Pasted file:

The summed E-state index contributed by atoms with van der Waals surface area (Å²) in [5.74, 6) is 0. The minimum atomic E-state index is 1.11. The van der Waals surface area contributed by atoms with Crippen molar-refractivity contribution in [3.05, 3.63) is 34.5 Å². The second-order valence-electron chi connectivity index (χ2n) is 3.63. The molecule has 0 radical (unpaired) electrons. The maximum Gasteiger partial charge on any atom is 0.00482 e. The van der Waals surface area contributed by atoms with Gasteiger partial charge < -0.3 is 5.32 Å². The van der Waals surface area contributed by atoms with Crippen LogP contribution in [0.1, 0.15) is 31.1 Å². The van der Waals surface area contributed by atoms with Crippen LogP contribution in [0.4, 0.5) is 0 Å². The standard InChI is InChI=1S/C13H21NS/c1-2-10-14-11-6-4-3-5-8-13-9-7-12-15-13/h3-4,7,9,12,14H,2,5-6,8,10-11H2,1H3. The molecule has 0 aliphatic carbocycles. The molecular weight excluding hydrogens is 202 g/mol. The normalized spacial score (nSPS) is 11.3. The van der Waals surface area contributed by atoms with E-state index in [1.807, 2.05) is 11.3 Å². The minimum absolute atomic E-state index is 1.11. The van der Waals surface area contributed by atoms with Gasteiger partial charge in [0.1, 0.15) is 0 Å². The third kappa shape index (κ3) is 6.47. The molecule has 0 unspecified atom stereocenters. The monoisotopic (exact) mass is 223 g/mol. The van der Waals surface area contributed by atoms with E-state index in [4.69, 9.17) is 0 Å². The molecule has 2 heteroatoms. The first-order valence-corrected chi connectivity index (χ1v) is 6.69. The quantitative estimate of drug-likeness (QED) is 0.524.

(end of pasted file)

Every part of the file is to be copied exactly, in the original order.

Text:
The summed E-state index contributed by atoms with van der Waals surface area (Å²) in [5.74, 6) is 0. The minimum atomic E-state index is 1.11. The van der Waals surface area contributed by atoms with Crippen molar-refractivity contribution in [3.05, 3.63) is 34.5 Å². The second-order valence-electron chi connectivity index (χ2n) is 3.63. The molecule has 0 radical (unpaired) electrons. The maximum Gasteiger partial charge on any atom is 0.00482 e. The van der Waals surface area contributed by atoms with Gasteiger partial charge < -0.3 is 5.32 Å². The van der Waals surface area contributed by atoms with Crippen LogP contribution in [0.1, 0.15) is 31.1 Å². The van der Waals surface area contributed by atoms with Crippen LogP contribution in [0.4, 0.5) is 0 Å². The standard InChI is InChI=1S/C13H21NS/c1-2-10-14-11-6-4-3-5-8-13-9-7-12-15-13/h3-4,7,9,12,14H,2,5-6,8,10-11H2,1H3. The molecule has 0 aliphatic carbocycles. The molecular weight excluding hydrogens is 202 g/mol. The normalized spacial score (nSPS) is 11.3. The van der Waals surface area contributed by atoms with E-state index in [1.807, 2.05) is 11.3 Å². The minimum absolute atomic E-state index is 1.11. The van der Waals surface area contributed by atoms with Gasteiger partial charge in [0.1, 0.15) is 0 Å². The third kappa shape index (κ3) is 6.47. The molecule has 0 unspecified atom stereocenters. The monoisotopic (exact) mass is 223 g/mol. The van der Waals surface area contributed by atoms with E-state index in [4.69, 9.17) is 0 Å². The molecule has 2 heteroatoms. The first-order valence-corrected chi connectivity index (χ1v) is 6.69. The quantitative estimate of drug-likeness (QED) is 0.524.